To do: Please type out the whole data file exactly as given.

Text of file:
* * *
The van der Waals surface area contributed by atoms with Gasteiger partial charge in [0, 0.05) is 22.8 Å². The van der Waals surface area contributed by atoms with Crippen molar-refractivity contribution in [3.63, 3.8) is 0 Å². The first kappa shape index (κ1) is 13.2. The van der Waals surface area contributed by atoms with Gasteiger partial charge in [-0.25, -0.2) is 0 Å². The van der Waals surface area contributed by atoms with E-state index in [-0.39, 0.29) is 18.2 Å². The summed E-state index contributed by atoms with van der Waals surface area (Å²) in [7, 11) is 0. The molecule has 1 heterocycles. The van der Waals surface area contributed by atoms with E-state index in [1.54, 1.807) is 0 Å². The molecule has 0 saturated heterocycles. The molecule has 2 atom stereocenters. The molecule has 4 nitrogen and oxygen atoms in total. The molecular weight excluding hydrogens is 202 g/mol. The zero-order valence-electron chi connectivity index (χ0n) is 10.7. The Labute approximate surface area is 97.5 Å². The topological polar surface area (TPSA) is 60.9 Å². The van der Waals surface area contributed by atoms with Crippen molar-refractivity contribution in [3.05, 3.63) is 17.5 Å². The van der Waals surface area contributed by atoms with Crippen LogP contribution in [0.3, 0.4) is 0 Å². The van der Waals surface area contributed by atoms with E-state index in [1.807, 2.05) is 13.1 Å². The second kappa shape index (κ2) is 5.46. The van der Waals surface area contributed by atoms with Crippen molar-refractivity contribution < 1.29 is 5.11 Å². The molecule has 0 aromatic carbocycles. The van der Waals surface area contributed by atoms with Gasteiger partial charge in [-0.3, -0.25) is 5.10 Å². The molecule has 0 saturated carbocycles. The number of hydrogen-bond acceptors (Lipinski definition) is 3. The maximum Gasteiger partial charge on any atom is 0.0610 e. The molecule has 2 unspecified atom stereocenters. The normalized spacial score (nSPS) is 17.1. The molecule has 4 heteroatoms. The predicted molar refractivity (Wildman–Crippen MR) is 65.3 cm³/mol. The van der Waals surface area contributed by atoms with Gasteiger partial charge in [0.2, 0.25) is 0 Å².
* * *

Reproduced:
The van der Waals surface area contributed by atoms with Gasteiger partial charge in [0, 0.05) is 22.8 Å². The van der Waals surface area contributed by atoms with Crippen molar-refractivity contribution in [3.63, 3.8) is 0 Å². The first kappa shape index (κ1) is 13.2. The van der Waals surface area contributed by atoms with Gasteiger partial charge in [-0.25, -0.2) is 0 Å². The van der Waals surface area contributed by atoms with E-state index in [-0.39, 0.29) is 18.2 Å². The summed E-state index contributed by atoms with van der Waals surface area (Å²) in [7, 11) is 0. The molecule has 1 heterocycles. The van der Waals surface area contributed by atoms with E-state index in [1.54, 1.807) is 0 Å². The molecule has 0 saturated heterocycles. The molecule has 2 atom stereocenters. The molecule has 4 nitrogen and oxygen atoms in total. The molecular weight excluding hydrogens is 202 g/mol. The zero-order valence-electron chi connectivity index (χ0n) is 10.7. The Labute approximate surface area is 97.5 Å². The topological polar surface area (TPSA) is 60.9 Å². The van der Waals surface area contributed by atoms with Crippen molar-refractivity contribution in [3.05, 3.63) is 17.5 Å². The van der Waals surface area contributed by atoms with Crippen LogP contribution in [0.3, 0.4) is 0 Å². The van der Waals surface area contributed by atoms with E-state index in [1.807, 2.05) is 13.1 Å². The second kappa shape index (κ2) is 5.46. The van der Waals surface area contributed by atoms with Crippen molar-refractivity contribution < 1.29 is 5.11 Å². The molecule has 0 aromatic carbocycles. The van der Waals surface area contributed by atoms with Gasteiger partial charge in [-0.3, -0.25) is 5.10 Å². The molecule has 0 saturated carbocycles. The number of hydrogen-bond acceptors (Lipinski definition) is 3. The maximum Gasteiger partial charge on any atom is 0.0610 e. The molecule has 2 unspecified atom stereocenters. The normalized spacial score (nSPS) is 17.1. The molecule has 4 heteroatoms. The predicted molar refractivity (Wildman–Crippen MR) is 65.3 cm³/mol. The van der Waals surface area contributed by atoms with Gasteiger partial charge in [0.2, 0.25) is 0 Å².